Most of these memories are unclear and pointless– chasing after another boy in the back yard of a house in North Carolina, trying to build a raft to float on the creek behind the apartment we rented in Pennsylvania, and so on. But there is one set of memories which remains as clear as glass, as though they were just made yesterday. I often wonder whether these memories are simply lucid dreams produced by the long sickness I experienced that Spring, but in my heart, I know they are real.

We were living in a house just outside the bustling metropolis of New Vineyard, Maine, population 643. It was a large structure, especially for a family of three. There were a number of rooms that I didn’t see in the five months we resided there. In some ways it was a waste of space, but it was the only house on the market at the time, at least within an hour’s commute to my father’s place of work.

The day after my fifth birthday (attended by my parents alone), I came down with a fever. The doctor said I had mononucleosis, which meant no rough play and more fever for at least another three weeks. It was horrible timing to be bed-ridden– we were in the process of packing our things to move to Pennsylvania, and most of my things were already packed away in boxes, leaving my room barren. My mother brought me ginger ale and books several times a day, and these served the function of being my primary from of entertainment for the next few weeks. Boredom always loomed just around the corner, waiting to rear its ugly head and compound my misery.

I don’t exactly recall how I met Mr. Widemouth. I think it was about a week after I was diagnosed with mono. My first memory of the small creature was asking him if he had a name. He told me to call him Mr. Widemouth, because his mouth was large. In fact, everything about him was large in comparison to his body– his head, his eyes, his crooked ears– but his mouth was by far the largest.

“You look kind of like a Furby,” I said as he flipped through one of my books. Mr. Widemouth stopped and gave me a puzzled look.

“Furby? What’s a Furby?” he asked.

I shrugged. “You know… the toy. The little robot with the big ears. You can pet and feed them, almost like a real pet.”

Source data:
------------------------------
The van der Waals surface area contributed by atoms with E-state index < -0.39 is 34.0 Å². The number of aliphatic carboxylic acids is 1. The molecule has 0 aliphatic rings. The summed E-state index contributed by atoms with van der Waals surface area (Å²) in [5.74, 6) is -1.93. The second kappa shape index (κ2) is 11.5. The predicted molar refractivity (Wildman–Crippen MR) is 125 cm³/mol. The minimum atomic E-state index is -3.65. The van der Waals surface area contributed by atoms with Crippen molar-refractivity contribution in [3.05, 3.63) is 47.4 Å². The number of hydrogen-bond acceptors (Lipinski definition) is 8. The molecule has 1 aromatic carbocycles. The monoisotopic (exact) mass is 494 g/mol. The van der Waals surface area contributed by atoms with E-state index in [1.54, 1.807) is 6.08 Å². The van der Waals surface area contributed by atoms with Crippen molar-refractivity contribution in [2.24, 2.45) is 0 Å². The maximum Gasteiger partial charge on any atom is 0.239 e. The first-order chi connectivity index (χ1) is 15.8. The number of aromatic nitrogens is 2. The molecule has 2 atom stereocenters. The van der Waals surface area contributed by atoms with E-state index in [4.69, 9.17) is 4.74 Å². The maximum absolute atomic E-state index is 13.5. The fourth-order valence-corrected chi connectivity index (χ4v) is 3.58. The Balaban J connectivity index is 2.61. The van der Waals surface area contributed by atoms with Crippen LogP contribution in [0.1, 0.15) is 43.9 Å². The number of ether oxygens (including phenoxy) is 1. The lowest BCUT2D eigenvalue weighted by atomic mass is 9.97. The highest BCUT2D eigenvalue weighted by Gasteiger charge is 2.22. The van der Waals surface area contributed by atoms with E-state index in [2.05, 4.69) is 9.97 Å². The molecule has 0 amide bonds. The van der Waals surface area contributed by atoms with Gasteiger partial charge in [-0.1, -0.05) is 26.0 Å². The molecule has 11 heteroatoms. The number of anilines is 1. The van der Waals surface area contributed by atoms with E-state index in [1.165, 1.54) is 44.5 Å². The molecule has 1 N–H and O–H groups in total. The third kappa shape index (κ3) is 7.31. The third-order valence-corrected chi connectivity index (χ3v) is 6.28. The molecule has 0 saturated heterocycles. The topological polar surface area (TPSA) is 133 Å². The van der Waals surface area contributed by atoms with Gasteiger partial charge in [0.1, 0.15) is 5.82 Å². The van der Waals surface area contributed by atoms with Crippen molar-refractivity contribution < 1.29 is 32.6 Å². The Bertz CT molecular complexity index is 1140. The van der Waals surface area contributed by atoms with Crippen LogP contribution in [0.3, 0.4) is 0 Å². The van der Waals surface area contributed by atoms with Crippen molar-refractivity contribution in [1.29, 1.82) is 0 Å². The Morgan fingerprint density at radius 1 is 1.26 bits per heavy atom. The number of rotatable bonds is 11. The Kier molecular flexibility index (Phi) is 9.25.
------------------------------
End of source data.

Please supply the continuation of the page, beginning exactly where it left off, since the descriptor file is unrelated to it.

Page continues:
“Oh.” Mr. Widemouth resumed his activity. “You don’t need one of those. They aren’t the same as having a real friend.”

I remember Mr. Widemouth disappearing every time my mother stopped by to check in on me. “I lay under your bed,” he later explained. “I don’t want your parents to see me because I’m afraid they won’t let us play anymore.”

We didn’t do much during those first few days. Mr. Widemouth just looked at my books, fascinated by the stories and pictures they contained.

The third or fourth morning after I met him, he greeted me with a large smile on his face. “I have a new game we can play,” he said. “We have to wait until after your mother comes to check on you, because she can’t see us play it. It’s a secret game.”

After my mother delivered more books and soda at the usual time, Mr. Widemouth slipped out from under the bed and tugged my hand. “We have to go the the room at the end of this hallway,” he said. I objected at first, as my parents had forbidden me to leave my bed without their permission, but Mr. Widemouth persisted until I gave in. The room in question had no furniture or wallpaper. Its only distinguishing feature was a window opposite the doorway.

Mr. Widemouth darted across the room and gave the window a firm push, flinging it open. He then beckoned me to look out at the ground below. We were on the second story of the house, but it was on a hill, and from this angle the drop was farther than two stories due to the incline. “I like to play pretend up here,” Mr. Widemouth explained. “I pretend that there is a big, soft trampoline below this window, and I jump. If you pretend hard enough you bounce back up like a feather. I want you to try.”

I was a five-year-old with a fever, so only a hint of skepticism darted through my thoughts as I looked down and considered the possibility. “It’s a long drop,” I said. “But that’s all a part of the fun. It wouldn’t be fun if it was only a short drop. If it were that way you may as well just bounce on a real trampoline.” I toyed with the idea, picturing myself falling through thin air only to bounce back to the window on something unseen by human eyes.

But the realist in me prevailed. “Maybe some other time,” I said. “I don’t know if I have enough imagination. I could get hurt.” Mr. Widemouth’s face contorted into a snarl, but only for a moment. Anger gave way to disappointment. “If you say so,” he said. He spent the rest of the day under my bed, quiet as a mouse. The following morning Mr. Widemouth arrived holding a small box. “I want to teach you how to juggle,” he said. “Here are some things you can use to practice, before I start giving you lessons.”

I looked in the box. It was full of knives. “My parents will kill me!” I shouted, horrified that Mr. Widemouth had brought knives into my room– objects that my parents would never allow me to touch. “I’ll be spanked and grounded for a year!” Mr. Widemouth frowned. “It’s fun to juggle with these. I want you to try it.”